Given that product/market fit is a fairly abstract concept, he also provides a metric to help gauge whether you’ve achieved it.
“In my experience, achieving product/market fit requires at least 40% of users saying they would be “very disappointed” without your product.”
For an ecommerce store, this would mean 4/10 paying customers saying they’d be very disappointed if your store did not exist.
He says you should be measuring this as early as possible, because it will significantly impact how you operate your business, and that until you reach this number pretty regularly, that it is critical you operate at a slow burn and focus on improving the percentage of customers who say they need you.
Sean also cautions against bringing in VP’s of Marketing & Sales to try and solve the problem, because ultimately they’re just going to cost you more money, and like I said earlier, even the best marketing in the world won’t help a sell a product nobody wants.
“Instead, you (the founders) should engage existing and target users to learn how to make your product a “must have.”
Sometimes it is as simple as highlighting a more compelling attribute of your product – but often it requires significant product revisions or possibly even hitting the restart button on your vision.”
This means talking to and collecting feedback from people as much as possible during different points the customer experience.
Ott Nigglus has written an excellent post on ConversionXL titled “How To Create Customer Feedback Loops at Scale” that you should read, in addition to Peep Laja’s “How to Use Qualitative Research to Drive Conversions.”
The Case for the Minimum Viable Product and Minimum Viable Distribution Channel
Let’s take a step back.
Another common challenge I see are when ecommerce founders have invested in having a ton of stock and warehouse space and other areas of their infrastructure, but no plan to move any of it.
In The Lean Startup, one of the core principles is to develop a minimum viable product based on validated market feedback, and sell in a way where you can get the maximum amount of learning with a minimal time investment.
Within the context of ecommerce, this could be as simple as selling samples or minimum order quantities through eBay, Craigslist or other marketplaces. This could also mean developing a presence within Facebook’s Buy/Sell groups, or spending time within relevant subreddits.
But what this also means is using these platforms to conduct customer development with real paying customers, and learn about what they want, what makes them fearful, and what would keep them coming back.
Knowing these things not only helps you to refine your approach, but also acts as a channel for building a pre-launch list of existing customers when you’re ready to scale your operation up.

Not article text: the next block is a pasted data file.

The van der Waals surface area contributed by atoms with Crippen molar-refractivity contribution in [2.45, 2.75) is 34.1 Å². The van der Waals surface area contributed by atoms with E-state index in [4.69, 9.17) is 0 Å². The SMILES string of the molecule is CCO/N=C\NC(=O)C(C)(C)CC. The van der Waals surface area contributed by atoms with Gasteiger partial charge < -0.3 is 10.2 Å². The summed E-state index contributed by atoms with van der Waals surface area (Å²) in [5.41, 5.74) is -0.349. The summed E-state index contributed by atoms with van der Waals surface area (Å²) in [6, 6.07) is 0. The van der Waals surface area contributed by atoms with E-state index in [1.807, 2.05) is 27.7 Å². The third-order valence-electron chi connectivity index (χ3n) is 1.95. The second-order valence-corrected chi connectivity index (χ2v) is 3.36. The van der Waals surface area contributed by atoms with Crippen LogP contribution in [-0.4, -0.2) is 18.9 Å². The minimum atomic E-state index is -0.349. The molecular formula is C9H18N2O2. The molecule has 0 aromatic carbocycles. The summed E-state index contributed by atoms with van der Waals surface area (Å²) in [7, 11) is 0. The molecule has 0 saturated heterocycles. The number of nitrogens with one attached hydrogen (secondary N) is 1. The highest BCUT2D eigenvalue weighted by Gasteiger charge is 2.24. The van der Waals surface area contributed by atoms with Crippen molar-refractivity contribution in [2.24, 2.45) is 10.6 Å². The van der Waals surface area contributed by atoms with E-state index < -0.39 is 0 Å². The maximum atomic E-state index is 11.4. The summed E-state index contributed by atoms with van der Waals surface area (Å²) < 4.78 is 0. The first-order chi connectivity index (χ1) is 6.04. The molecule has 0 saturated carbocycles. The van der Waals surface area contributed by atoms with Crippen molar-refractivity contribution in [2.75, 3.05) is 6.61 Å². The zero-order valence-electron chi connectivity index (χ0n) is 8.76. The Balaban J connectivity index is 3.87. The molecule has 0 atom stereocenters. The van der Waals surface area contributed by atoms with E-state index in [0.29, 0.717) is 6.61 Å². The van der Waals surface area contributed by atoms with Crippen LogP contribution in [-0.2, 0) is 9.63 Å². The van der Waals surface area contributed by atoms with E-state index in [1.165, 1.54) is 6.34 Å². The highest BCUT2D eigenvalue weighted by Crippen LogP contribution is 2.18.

In other words, do this until you’ve reached product/market fit with the minimal viable product, only then should you look at scaling up your operation. Grow because you have to.
Reverse Engineering LukieGames.com
So let’s take this back to where it all began. I am in the market to buy old video games.
Looking at the search trends for retro video games, I can see that the overall market pretty healthy and over the past few years, has been rising.
While this is a good starting point for a company like Lukies, a healthy market does not guarantee success.
For me, it wasn’t that Lukie simply had games, but rather that they gave me confidence in buying from them. Most of those trust elements were found right in the site’s header.
- 90 Day Return Policy.
- Accessible Customer Service.
- Low Threshold for Free Shipping.
- Secured Checkout.
- Wish List To Share With Family & Friends.
Having a comprehensive return policy and easy access to customer service are two things that are less certain on Ebay or Amazon, the typical “go-to” places for finding merchandise that is, at minimum, 20 years old.
Also, because this site saves me the hassle of hunting down each of these products on eBay or Amazon, I’m willing to buy from them repeatedly, even if their products are a couple dollars more.
What I find interesting about Lukie though, is that right on their about page it states that they started by selling NES games on Ebay, and are now the #1 seller of classic games in the world. They’ve become so successful, they have a 12,000 sq ft warehouse full of merchandise and are selling their products on a website (and asset) that they control.
Digging a little deeper, I learned the reason they stopped selling on Ebay was because they decided that having their own ecommerce store would be better for their margins:
“Amazon was definitely a good resource for us, and Ebay was a great jumping off point, but things really came to a head for the company when the Ebay fees started reaching between $20-30,000 a month. Amazon contributed another $8k of monthly expenses. You can build repeat business with both brands, but you always have to pay the fees. It was clear we needed to strike out on our own."
They grew because they had to.
But, here’s the other thing, their site isn’t perfect by any means. The marketer and optimizer side of me cries a little at how underwhelming their product pages are.
Nothing here builds on the sense of nostalgia. The product copy is as basic as it gets, and many of the images are only of the cartridge and/or box.
While normally I (and many of my colleagues) would tout these as cardinal sins, the reality is, LukieGames has met my minimum basic requirements to feel comfortable buying - and they will be earning my business.
Ultimately, that’s the most important thing, everything else is icing on the cake.
So now, the question you have to ask yourself is, are you meeting the basic minimum requirements to sell in your market?
Because if not, that’s the real reason people aren’t buying from you.
About The Author
Tommy Walker is a Conversion Rate Optimization enthusiast and Content Strategist at Shopify. Get more from Tommy on Twitter.